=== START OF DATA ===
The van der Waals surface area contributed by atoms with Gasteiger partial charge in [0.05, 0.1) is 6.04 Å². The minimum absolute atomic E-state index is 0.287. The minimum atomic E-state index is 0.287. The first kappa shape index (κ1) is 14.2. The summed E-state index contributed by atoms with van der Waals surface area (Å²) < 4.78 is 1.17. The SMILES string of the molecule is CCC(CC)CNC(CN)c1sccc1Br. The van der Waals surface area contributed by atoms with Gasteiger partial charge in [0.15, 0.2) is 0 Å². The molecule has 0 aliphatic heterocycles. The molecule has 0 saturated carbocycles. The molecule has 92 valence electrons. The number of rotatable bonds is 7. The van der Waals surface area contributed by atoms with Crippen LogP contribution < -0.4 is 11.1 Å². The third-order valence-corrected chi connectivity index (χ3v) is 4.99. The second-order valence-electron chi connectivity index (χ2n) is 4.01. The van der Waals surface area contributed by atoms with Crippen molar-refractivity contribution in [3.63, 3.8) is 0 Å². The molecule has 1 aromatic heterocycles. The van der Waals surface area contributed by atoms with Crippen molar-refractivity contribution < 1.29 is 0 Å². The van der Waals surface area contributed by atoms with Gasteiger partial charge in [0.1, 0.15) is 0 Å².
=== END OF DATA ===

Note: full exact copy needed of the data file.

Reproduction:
The van der Waals surface area contributed by atoms with Gasteiger partial charge in [0.05, 0.1) is 6.04 Å². The minimum absolute atomic E-state index is 0.287. The minimum atomic E-state index is 0.287. The first kappa shape index (κ1) is 14.2. The summed E-state index contributed by atoms with van der Waals surface area (Å²) < 4.78 is 1.17. The SMILES string of the molecule is CCC(CC)CNC(CN)c1sccc1Br. The van der Waals surface area contributed by atoms with Gasteiger partial charge in [0.15, 0.2) is 0 Å². The molecule has 0 aliphatic heterocycles. The molecule has 0 saturated carbocycles. The molecule has 92 valence electrons. The number of rotatable bonds is 7. The van der Waals surface area contributed by atoms with Crippen LogP contribution < -0.4 is 11.1 Å². The third-order valence-corrected chi connectivity index (χ3v) is 4.99. The second-order valence-electron chi connectivity index (χ2n) is 4.01. The van der Waals surface area contributed by atoms with Crippen molar-refractivity contribution in [3.63, 3.8) is 0 Å². The molecule has 1 aromatic heterocycles. The van der Waals surface area contributed by atoms with Crippen molar-refractivity contribution < 1.29 is 0 Å². The van der Waals surface area contributed by atoms with Gasteiger partial charge in [0.1, 0.15) is 0 Å².